Take the 2-minute tour ×
Stack Overflow is a question and answer site for professional and enthusiast programmers. It's 100% free, no registration required.

i have no idea of how to add multibyte encoding support and very little knowledge on multibyte languages. Being working on a search engine, my application scans code in all programming languages. Some sourcecode might have CJK encoding in their comments section. For easiness sake, i take java as source-code sample and my application is also in java.

First thing, i want to write test cases to see if to-be-indexed source-code has CJK encoding and if it is encoded by my application. I want my tests to fail if support not included so that can be added in future.

But i have no idea how to test it , how to entre CJK in input samples for unit test and what would be output in Java application console.

share|improve this question
You'd typically want to know what encodings you'll be dealing with in advance as I don't know that there's a straightforward means (if at all) of determining the encoding of a particular file. UTF8 / Unicode are the way to go if you've a choice of input encoding, otherwise you might have to muddle through with user-selectable encodings. –  Will A Apr 28 '11 at 18:49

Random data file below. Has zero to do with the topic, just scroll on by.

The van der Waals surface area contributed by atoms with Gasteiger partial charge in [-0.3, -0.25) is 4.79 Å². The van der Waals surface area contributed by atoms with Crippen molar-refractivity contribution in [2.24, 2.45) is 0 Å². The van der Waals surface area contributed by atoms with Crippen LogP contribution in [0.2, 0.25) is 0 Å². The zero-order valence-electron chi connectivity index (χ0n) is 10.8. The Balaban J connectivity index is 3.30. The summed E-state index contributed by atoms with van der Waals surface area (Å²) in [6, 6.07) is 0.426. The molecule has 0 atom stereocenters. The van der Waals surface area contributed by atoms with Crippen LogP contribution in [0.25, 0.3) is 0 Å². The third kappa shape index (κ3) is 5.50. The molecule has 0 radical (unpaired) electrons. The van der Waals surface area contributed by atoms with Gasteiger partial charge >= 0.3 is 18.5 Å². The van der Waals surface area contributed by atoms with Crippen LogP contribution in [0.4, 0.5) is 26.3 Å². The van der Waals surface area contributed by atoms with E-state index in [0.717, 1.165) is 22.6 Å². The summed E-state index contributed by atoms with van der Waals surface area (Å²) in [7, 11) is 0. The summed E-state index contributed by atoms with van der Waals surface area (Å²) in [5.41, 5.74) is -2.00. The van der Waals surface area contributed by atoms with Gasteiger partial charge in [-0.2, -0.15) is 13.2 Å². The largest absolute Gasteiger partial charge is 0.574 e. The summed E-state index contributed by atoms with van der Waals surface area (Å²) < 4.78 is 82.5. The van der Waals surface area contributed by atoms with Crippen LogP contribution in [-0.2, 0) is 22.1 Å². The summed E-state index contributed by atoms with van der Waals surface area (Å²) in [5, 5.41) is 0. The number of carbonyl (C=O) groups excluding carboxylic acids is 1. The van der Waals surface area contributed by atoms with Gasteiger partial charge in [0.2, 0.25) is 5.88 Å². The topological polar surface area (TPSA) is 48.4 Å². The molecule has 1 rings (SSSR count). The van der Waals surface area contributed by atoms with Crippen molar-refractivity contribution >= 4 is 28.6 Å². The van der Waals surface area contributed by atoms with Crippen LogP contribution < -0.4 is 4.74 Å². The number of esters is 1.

All Unicode encodings are multibyte, aren’t they? Anyway, it is not possible to detect which encoding you have. You must be told in which encoding the data should be treated. –  tchrist Apr 28 '11 at 19:10
It’s not quite clear what you’re asking here. Do you want help with reading files in a specific character encoding, with determining the character encoding of a file, with creating a file using a specific character encoding in order to test your work, or with some combination of those things? –  Daniel Cassidy Apr 28 '11 at 19:11

1 Answer 1

The presence of a Byte Order Mark might be of use, but they are optional. There are other methods for determining the encoding when UTF is used. This may be of use: Java : How to determine the correct charset encoding of a stream.

share|improve this answer

Your Answer


By posting your answer, you agree to the privacy policy and terms of service.

Not the answer you're looking for? Browse other questions tagged or ask your own question.